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The Big Issue

Top level News

Andy Rabagliati, the developer behind Cape Town's Wizzy Digital Courier , is making a similar effort to help under-resourced schools connect to the internet. Andy, however, is using an even simpler technology: the milk truck.

( Article published in The Big Issue, Cape Town)

Courier - on location

To be fair, it is not an ordinary milk truck. It is a milk truck equipped with a laptop computer or a small USB storage device. But it is a milk truck nonetheless. Why a milk truck? Because the milk truck makes daily deliveries to schools, even when those schools are in the middle of nowhere. While the milkman delivers milk, WDC delivers Internet and email.

Normally, if you want to connect to the Internet, you need a telephone line and a modem, a satellite uplink, or some other means of tapping into 'the Net'. Unfortunately, in South Africa, the necessary telecommunications infrastructure is not always there to tap into. Around a third of South Africans don't have a phone line, and roughly 88% of schools in the Northern Province lack an Internet connection. Telkom, the national monopoly-holder on fixed-line infrastructure, has promised to make access available to rural schools, but even when such access exists, the associated fees can be prohibitively expensive. Currently, the cost of Internet can be as much as the combined salary of two public school teachers.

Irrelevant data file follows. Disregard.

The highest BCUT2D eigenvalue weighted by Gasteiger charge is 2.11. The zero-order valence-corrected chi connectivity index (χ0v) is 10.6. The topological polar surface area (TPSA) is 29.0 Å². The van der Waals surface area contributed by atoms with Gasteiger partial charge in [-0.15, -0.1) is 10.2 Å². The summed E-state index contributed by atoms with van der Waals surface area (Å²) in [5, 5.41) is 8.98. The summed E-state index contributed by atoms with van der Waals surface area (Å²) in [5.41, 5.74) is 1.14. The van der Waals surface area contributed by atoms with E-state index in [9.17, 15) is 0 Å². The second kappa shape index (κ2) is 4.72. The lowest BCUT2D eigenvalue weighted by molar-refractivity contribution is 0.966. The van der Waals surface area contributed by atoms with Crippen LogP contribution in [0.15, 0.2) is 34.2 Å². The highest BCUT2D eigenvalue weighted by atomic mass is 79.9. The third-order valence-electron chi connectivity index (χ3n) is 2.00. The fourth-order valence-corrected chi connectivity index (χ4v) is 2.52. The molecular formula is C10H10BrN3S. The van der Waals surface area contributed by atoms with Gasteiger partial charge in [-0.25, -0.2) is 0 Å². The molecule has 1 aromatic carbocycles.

To help these struggling schools, WDC has obviated the need for a phone line. A school using the WDC "delayed dialup" system does not have a live Internet connection. Instead, it maintains an offline cache of websites and emails. Students can write emails, but when they hit the "send" button, nothing happens. Emails are stored all day long, and then physically transferred - by hand, bicycle or milk truck - to a nearby location with a standard Internet connection. At that nearby location, the students' emails are sent, incoming emails are received, and requested web pages are downloaded. The next day, the incoming data is brought back to the school, and the new batch of outgoing data is once again loaded onto the truck.

For those schools that have their own phone line, delayed dialup can still save "a heck of a lot of money", as George Solomons puts it. George is the computer coordinator at Esangweni Secondary School in Khayelitsha, one of the first schools to use delayed dialup. At Esangweni, all the Internet requests are stored until the evening, when the emails and web pages can be downloaded en masse at reduced rates. When all the bills are tallied, WDC saves Esangweni hundreds of Rand each month. "Suddenly, we have cheap Internet", grins George as he looks around the busy computer room, "the only problem is, now I have to fight to keep the learners out of here."

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